Over My Head, Out of My Mind

Recently, my best friend and I decided to run a marathon on February 28, 2015. To prepare myself for that race, I also decided to run a half marathon on October 26, 2014.

Shortly after I made these decisions, the magnitude of what I had done just set in.photo-1

^”Hello, internet! This is my panic face.”

I’ve decided to start a blog about it because:
a.) I am scared I will chicken out and need the accountability of the interwebs;
b.) I had never run more than 2.7 miles before 2 weeks ago (I also enjoy Netflix binging with my husband way too much) and need advice from others on how to get through this undertaking;
c.) I am learning a lot about the sport of running and want to share everything I am picking up along the way.

Mainly, when I do this, I want other people to know they can do it, too, and have the tools to succeed (spelled out in layman’s terms).


So this first post is really simple. Running is a strange new thing to me (I mean, really, I did not know there were special running socks, or these “chews” you have to eat on long runs, or that T-shirts are a less-than-desirable running apparel choice). Many things associated with running culture can be difficult to decode or understand, but I also find running very freeing, at the same time, so I want to understand all of it and become a better runner/be able to achieve my goals.

I’m looking forward to this journey and I hope you, whomever you are, will join me for the ups, downs, ins and outs of it.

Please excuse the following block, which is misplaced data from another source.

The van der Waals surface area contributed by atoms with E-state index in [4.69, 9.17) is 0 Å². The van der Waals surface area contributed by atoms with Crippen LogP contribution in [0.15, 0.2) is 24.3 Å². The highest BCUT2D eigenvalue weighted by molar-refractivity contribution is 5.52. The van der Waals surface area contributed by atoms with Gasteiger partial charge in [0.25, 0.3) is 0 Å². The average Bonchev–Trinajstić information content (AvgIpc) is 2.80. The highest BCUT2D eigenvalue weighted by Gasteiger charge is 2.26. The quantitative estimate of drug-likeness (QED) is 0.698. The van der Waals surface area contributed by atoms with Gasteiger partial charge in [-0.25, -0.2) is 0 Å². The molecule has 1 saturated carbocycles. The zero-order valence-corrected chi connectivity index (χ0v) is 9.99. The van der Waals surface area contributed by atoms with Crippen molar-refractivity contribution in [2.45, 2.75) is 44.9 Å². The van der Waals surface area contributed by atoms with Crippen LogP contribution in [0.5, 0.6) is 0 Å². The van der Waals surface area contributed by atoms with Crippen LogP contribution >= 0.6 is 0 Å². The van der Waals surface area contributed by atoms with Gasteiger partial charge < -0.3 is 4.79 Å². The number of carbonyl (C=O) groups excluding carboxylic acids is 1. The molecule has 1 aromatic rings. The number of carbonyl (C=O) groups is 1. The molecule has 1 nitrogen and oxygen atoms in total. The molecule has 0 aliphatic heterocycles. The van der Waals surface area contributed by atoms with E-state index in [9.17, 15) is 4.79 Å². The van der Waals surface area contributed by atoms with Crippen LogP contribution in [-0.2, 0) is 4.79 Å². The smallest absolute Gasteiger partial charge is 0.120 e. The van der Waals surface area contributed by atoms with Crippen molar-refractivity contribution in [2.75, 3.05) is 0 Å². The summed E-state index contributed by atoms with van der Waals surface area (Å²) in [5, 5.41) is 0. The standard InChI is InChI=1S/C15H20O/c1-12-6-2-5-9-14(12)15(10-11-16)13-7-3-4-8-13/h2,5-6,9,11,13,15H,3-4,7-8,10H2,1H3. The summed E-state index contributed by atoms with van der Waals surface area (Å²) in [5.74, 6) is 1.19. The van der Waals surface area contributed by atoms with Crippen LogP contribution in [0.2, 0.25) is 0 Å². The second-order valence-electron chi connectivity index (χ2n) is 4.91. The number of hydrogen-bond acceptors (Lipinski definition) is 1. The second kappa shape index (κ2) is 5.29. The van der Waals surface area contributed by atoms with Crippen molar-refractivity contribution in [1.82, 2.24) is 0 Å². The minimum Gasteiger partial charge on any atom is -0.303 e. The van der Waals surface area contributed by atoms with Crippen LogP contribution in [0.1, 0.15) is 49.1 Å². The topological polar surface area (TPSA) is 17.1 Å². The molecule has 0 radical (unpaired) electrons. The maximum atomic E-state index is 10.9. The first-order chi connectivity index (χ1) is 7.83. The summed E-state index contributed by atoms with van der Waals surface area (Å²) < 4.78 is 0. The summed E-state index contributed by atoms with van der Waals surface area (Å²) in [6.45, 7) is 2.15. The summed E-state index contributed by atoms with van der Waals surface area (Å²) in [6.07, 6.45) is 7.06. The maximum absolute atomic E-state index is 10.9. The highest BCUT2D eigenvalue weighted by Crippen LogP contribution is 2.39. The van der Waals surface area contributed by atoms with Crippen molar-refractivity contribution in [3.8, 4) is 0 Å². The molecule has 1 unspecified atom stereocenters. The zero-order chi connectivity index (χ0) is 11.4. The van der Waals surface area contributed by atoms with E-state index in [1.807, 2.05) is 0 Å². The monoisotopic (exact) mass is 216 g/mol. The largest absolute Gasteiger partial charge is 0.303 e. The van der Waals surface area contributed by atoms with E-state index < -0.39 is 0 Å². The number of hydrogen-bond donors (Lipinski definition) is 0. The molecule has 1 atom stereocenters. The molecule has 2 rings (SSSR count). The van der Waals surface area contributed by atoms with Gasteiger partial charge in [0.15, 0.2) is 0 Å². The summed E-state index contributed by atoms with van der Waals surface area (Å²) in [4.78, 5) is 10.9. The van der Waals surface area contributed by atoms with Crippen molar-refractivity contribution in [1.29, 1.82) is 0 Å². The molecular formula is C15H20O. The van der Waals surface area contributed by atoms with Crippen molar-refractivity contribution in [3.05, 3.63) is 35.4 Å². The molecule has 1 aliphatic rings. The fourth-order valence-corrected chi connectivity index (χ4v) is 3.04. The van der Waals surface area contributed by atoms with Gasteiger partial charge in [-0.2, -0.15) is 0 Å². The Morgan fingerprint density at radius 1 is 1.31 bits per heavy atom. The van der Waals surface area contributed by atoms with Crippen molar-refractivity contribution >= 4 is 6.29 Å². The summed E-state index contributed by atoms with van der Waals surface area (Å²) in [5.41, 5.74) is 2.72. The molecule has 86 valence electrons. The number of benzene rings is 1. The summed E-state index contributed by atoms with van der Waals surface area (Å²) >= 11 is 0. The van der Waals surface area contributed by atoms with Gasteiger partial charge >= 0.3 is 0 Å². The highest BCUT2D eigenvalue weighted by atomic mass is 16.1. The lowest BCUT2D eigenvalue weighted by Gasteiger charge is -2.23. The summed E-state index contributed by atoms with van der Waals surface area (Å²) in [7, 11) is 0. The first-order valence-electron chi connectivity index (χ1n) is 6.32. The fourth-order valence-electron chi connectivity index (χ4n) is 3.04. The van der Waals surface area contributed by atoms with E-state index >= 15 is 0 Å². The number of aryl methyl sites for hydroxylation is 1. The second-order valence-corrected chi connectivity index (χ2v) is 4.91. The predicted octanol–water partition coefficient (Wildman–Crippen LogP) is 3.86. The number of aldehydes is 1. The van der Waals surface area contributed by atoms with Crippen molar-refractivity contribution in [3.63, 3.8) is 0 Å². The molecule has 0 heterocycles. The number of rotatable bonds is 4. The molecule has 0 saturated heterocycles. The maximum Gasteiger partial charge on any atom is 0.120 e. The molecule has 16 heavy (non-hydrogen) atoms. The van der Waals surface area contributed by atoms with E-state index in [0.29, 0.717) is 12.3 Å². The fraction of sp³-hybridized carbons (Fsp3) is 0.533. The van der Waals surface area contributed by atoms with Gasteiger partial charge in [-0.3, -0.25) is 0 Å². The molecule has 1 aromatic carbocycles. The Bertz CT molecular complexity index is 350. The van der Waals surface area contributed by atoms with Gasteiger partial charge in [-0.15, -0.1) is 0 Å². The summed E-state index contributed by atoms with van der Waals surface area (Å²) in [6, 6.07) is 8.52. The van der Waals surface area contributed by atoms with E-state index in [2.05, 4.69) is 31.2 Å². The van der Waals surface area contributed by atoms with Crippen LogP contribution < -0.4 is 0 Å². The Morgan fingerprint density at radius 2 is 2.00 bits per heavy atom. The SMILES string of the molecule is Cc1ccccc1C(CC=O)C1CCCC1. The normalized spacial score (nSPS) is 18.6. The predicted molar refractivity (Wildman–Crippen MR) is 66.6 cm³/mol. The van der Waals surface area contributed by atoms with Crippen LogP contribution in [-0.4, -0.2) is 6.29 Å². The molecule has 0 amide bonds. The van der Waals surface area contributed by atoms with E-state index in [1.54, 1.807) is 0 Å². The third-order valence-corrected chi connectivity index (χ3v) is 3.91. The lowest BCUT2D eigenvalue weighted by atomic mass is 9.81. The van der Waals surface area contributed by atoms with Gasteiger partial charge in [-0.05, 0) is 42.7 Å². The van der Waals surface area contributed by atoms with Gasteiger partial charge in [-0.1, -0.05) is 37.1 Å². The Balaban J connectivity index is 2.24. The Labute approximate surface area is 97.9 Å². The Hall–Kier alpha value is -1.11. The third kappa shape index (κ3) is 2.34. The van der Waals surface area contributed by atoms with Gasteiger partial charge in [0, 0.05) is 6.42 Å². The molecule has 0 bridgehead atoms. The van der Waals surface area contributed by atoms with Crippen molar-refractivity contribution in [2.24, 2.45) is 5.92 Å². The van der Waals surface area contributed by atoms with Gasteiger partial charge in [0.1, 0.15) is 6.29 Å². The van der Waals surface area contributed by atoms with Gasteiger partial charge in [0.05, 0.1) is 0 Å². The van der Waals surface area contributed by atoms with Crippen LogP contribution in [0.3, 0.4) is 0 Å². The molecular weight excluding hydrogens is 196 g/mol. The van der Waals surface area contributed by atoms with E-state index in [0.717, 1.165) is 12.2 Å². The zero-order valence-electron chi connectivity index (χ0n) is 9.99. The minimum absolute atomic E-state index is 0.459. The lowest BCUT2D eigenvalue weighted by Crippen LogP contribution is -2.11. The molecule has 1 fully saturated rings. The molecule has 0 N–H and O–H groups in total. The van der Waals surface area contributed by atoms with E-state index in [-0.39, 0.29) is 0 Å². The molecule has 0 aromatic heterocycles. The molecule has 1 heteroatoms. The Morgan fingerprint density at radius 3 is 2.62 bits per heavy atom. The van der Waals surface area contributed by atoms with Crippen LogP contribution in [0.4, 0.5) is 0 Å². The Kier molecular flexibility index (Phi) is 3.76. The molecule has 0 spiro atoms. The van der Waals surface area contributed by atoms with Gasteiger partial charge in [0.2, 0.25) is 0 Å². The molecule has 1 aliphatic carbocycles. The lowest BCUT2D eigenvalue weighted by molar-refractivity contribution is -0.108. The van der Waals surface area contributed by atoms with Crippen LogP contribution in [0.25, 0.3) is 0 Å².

3 thoughts on “Over My Head, Out of My Mind

  1. That is a great goal to work towards. I tip my hat off to anyone who trains for a marathon. I’ll be honest; I have no desire to ever run 26.2 miles. I think the biggest challenge isn’t running the marathon, but the dedication to training has to be hard-core. Anyone I’ve talked to that has run one has said the same thing.

    I did train and run a 5K back in 2009. I was in amazing shape the day I ran the 5K. Afterwards I took about a month off and started running again. The thing is instead of easing back into it, I did too much too soon, which lead me to hurt myself. I haven’t been able to run since then. I have finally been addressing my problem, but still have a ways to go. I miss running. There was something very free about those 35-45 minute runs, and during that time everything else left me.

    I say all that to say this. The best advice I can give you is to take your time and don’t rush the process. I am not sure what your current level of fitness is, but you have plenty of time to prepare for a marathon. The key is to listen to your body and don’t increase your mileage too soon. If there is a running store close to where you live, it would be a good place to make some connections.

    If you ever need to bounce anything off someone one, let me know.

    Again, I wish you and your friend the best!

    1. Thanks, Jared. I appreciate the good vibes and support and I’ll be sure to let you know if I have any questions. Increasing mileage too much, too soon is probably what I’m most worried about, but I think I’ve put together a calendar that shouldn’t be too rough. Time will tell. Best wishes to you as well – I see you’re working on meeting some fitness goals yourself!

      1. Welcome Sarah! I have heard from people that you should only increase your mileage 5 or 10% weekly. I think as long as the calendar you put together doesn’t have any huge jumps you should be fine. Remember, Slow is Smooth and Smooth is Fast! Cool, I will help any way I can.

        Thank you for the kinds words in return! I have some goals I am working hard towards and one long term goal is to start running again!

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